SOLVED RAID 0 prevents host from doing full-registration

  • I have an older Optiplex GX620 with an old PCI RAID card in it, the only two HDDs in it are configured as RAID 0.

    Full host registration fails because it can’t recognize /dev/sda

    I ended up manually registering the host.

    sanboot, grub, and grub first hdd do not work (in legacy mode).

    It’s not too big of a deal to me - I didn’t really want to image the computer anyways, I was just registering it for the heck of it. I just thought I’d let the @Developers know about it.

    I’ll see if I can figure out what device the RAID 0 array is listed as…

  • @Tom-Elliott I’m on r7410 at home currently, I just deleted this host and tried to network boot and do a full registration. It worked fine lol.

    However all it saw was sda when I do have sdb there as well. They are still configured as RAID 0. I’ve learned a little more about this particular RAID card because of one of George’s posts. It’s a hybrid card. It doesn’t actually present one singular drive to the OS, it presents two. But it does have it’s own POST and BIOS menu, and can create volumes and delete them, restore volumes and such… The card is like 6 bucks on ebay - and for what I do with it, it’s a great card. I’ve bought 3 of them lol.

  • Senior Developer

    Bump? Do you still want to try to do this – as it is being considered a bug.

  • Senior Developer

    This, for now, is the only unresolved bug, any timeframe for when we can know any type of info regarding the status?

  • Senior Developer

    @Wayne-Workman but why is it unable to register the host?

    It finds the disk fine, from what I can tell right?

  • @Tom-Elliott I think the biggest problem that it presents is the inability to register the host. I haven’t tried this in a great while though, maybe things are better now? I’ll try here in a bit.

  • Senior Developer

    To add on, that basically means there’s nothing I can do directly. Until consumer motherboard raid controllers actually represent the “raid volume” as a single volume rather than presenting the OS with the disks directly, this isn’t really a bug that I can fix.

    With all of that, we added the mdraid=true kernel argument passing that should be able to look at the disks that are setup in a raid and combine them as a separate /dev/md0 device.

  • Senior Developer

    Should this really be considered a bug? While I do realize that it is unexpected, most consumer grade motherboards only do a software level raid on the “raid controller”. Linux see’s, usually, this as individual disks even if the “volume” is setup.

  • Senior Developer

    @Wayne-Workman Still interested in getting this done?

  • Moderator

    Whats going on here is the kernel is seeing the individual disks and not the raid controller. You can’t boot to /dev/sda since that is only half of your data (i.e. half a raid 0 array). So I can understand why its failing.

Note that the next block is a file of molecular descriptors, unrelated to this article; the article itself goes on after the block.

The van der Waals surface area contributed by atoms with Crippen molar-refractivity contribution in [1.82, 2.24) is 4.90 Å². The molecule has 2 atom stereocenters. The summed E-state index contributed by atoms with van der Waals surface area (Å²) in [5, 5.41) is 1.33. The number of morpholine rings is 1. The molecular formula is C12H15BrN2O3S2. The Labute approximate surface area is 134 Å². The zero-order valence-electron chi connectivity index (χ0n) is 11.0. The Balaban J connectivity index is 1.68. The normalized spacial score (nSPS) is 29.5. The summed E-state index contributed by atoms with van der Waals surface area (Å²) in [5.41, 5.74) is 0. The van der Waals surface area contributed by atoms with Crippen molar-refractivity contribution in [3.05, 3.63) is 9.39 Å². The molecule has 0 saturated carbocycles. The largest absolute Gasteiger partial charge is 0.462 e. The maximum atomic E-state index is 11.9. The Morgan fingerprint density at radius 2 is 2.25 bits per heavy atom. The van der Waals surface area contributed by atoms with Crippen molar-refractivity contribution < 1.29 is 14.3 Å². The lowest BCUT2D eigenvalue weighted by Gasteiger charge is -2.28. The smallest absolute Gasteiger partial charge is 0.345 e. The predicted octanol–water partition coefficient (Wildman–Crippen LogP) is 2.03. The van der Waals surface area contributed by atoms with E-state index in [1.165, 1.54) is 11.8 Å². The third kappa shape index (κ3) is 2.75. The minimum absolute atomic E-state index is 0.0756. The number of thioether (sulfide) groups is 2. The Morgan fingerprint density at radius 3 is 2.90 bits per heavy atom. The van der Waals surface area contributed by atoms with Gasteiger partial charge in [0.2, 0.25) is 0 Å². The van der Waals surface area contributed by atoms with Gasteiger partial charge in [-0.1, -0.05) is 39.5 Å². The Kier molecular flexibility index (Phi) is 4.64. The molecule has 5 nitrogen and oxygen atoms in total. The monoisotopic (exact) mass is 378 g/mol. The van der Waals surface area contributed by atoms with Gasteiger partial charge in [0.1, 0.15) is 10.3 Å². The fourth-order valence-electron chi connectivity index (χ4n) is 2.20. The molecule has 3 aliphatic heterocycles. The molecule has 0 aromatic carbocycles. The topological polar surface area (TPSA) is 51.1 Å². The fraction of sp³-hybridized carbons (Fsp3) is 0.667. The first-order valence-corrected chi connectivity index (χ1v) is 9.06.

When you boot the computers isn’t there a banner or such that is displayed during post to show what raid card is installed?

  • fdisk -l lists


    then it gets very interesting… check it out…

    it next lists

    Now… the fun part… next two entries are…


    and the one with 1 is marked as boot in the next entry… and the sizes of 1 and 2 are correct (combined /dev/sda and /dev/sdb in RAID 0 )

    I don’t have the HDD space (at the moment) to test if that works or not…

  • @george1421 I don’t even know what it is, I’ve had them for years. it’s a PCI RAID card, supports SATA1, has four ports on it.

    I’m not terribly concerned about it - right now I’m trying to get the ‘exit to hdd’ feature to work…

  • Moderator

    What raid card did you try this on? Unless the drivers are built into the kernel or included dynamically in the root fs, the kernel will be ignorant of the array.

  • I was remembering some kernel argument for RAID, found an old thread on it:

    Host Kernel Arguments: mdraid=true

    Going to try that…

  • Moderator

    Actually what I think is going on here is that the boot kernel doesn’t have the required driver for the raid card. I’ve seen this in the server realm quite a bit. In this case it would be impossible to include every one off card in the kernel. It would also greatly expand the kernel size to include these random drivers.

    If this was more than just a one off situation (thinking the Dell Precision T3400 through the T5600 series with an on motherboard raid card) depending on the number I had to deploy I might build my own kernel (bzImage) that would include the required drivers. But that is a bit beyond the capabilities of most users of FOG. But it would be a real interesting wiki page to go through the process of building a custom kernel.

  • @Tom-Elliott Build the RAID? It’s already built - runs good. Can you elaborate?

  • Senior Developer

    I believe you need to build the raid.